The newly minted Ph.D. and Sc.D. graduates represent "not just the future of knowledge, but also the future of the academy," Hockfield said. "These people will be leaders of the academy in years to come."
Hockfield applauded the degree recipients for following the example of poet Robert Frost in choosing the road "less traveled by."
"The paths you have chosen are paths that have wanted wear — things that wanted to be discovered and needed to be discovered," she said. "Thank you for choosing the less worn path, and congratulations for successfully navigating it."
Recognizing the sacrifices made by families of the new doctorates, Hockfield asked the degree recipients to stand and acknowledge all the support their families have given them.
Those families, in turn, acknowledged the years of hard work that their loved ones devoted to their graduate study.
- Video: Watch the hooding ceremony
"We're really fortunate because we've had two doctors in one week," said Nolte's mother, Denise Nolte. After watching her daughter receive her degree on Saturday, "we got on a plane and came out here."
For a while, the family feared that the two doctoral degrees would be awarded on the same day. "What are the odds of something like that happening?" Nolte laughed, as she soothed her granddaughter, Adam's daughter, 8-month-old Adelaide. Adam and his wife Suzanne also have a two-year-old son, John Paul.
"We don't get to see them very often, so this is precious," Nolte said.
Marita Barth's family also got to spend some quality time together. Her parents, brother, sister-in-law and niece all took a red-eye flight from Oregon to see her receive her Ph.D. in biological engineering.
"The whole family came out," said Barth's sister-in-law, Stephanie Barth. "We're really proud of her. She worked so hard."
Barth, who is married to Marita's brother, Stephen, cradled her 15-month-old daughter, Anna, while waiting for the ceremony to begin. "We've been telling her all week we're going to come out to see Marita," she said.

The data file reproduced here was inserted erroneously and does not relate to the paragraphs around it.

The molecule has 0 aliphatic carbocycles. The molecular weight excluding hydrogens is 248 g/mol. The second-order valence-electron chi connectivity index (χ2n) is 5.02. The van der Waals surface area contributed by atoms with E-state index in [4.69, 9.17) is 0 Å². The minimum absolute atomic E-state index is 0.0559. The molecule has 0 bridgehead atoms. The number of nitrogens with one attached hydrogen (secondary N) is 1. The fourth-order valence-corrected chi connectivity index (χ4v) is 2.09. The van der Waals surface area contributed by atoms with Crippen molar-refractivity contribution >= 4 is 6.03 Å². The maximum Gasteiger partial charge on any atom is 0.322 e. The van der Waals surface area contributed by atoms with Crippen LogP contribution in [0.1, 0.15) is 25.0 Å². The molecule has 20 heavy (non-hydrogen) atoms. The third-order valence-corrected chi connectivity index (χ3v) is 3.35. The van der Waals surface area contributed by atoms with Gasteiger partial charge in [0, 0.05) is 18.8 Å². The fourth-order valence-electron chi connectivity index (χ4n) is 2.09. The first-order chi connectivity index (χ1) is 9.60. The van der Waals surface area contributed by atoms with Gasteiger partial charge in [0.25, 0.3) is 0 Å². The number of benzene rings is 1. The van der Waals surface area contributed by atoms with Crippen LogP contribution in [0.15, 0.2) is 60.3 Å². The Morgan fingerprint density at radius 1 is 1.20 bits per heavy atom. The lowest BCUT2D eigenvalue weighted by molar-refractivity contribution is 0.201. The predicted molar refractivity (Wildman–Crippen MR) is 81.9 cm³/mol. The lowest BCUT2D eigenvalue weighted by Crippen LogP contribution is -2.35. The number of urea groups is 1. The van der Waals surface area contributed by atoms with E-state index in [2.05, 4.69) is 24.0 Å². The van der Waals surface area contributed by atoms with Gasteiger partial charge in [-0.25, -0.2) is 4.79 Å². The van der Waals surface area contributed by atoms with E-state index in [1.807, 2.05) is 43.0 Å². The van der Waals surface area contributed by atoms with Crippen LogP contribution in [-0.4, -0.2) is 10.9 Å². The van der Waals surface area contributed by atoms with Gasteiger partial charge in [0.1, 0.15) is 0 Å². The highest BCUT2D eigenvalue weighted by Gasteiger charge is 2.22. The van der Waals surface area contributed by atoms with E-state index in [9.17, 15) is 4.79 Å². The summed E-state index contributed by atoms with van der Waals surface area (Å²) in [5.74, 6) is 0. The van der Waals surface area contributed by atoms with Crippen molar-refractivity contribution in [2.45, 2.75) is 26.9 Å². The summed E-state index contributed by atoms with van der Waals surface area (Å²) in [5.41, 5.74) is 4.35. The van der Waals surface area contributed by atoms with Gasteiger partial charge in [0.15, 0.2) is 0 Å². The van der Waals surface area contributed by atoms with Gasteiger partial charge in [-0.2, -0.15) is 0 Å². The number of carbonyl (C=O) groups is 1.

Little Anna was just one of dozens of young children attending the celebration, which offers guests a special "stroller parking" zone outside Rockwell Cage, where the ceremony is held.
The hoods were draped around the new doctorates' necks by Chancellor Phillip Clay and professors from each department that conferred degrees. Before the hoods were given out, Clay offered some historical perspective on the hood itself, which originally was worn as a head covering but now flows down the wearer's back.
A small pouch at the bottom of the hood has no particular function but could come in handy, Clay said. It's "large enough to hold a small book, a large sandwich, or perhaps your iPod," he noted.
MIT hooding ceremonies are often an intergenerational affair, and that was true for Michael Baker, who earned his Ph.D. in electrical engineering and computer science. Baker's father, Warren, earned a Ph.D. in chemical engineering from MIT in 1966.
Today marked the end of a long MIT career for the younger Baker — he also holds bachelor's and master's degrees from the Institute. A large family contingent turned out to celebrate the end of his 11 years at MIT.
"I'm just really happy everyone came," Baker said. "It means a lot."
Robbin Chapman also received her MIT doctoral hood today, but she's not going anywhere. Chapman, who earned a degree in electrical engineering and computer science, recently joined the School of Architecture and Planning as manager of diversity recruitment.
"It's good to be done," Chapman said after today's ceremony. "It will be great to get on with the rest of my work."
In her new post, Chapman is responsible for promoting diversity in the School of Architecture and Planning and creating an overall climate welcoming to traditionally underrepresented minorities in the field, a task she is undertaking in conjunction with other MIT departments and local universities.
"I'm really happy to be working at MIT because I love it here," Chapman said. "There's no place like it."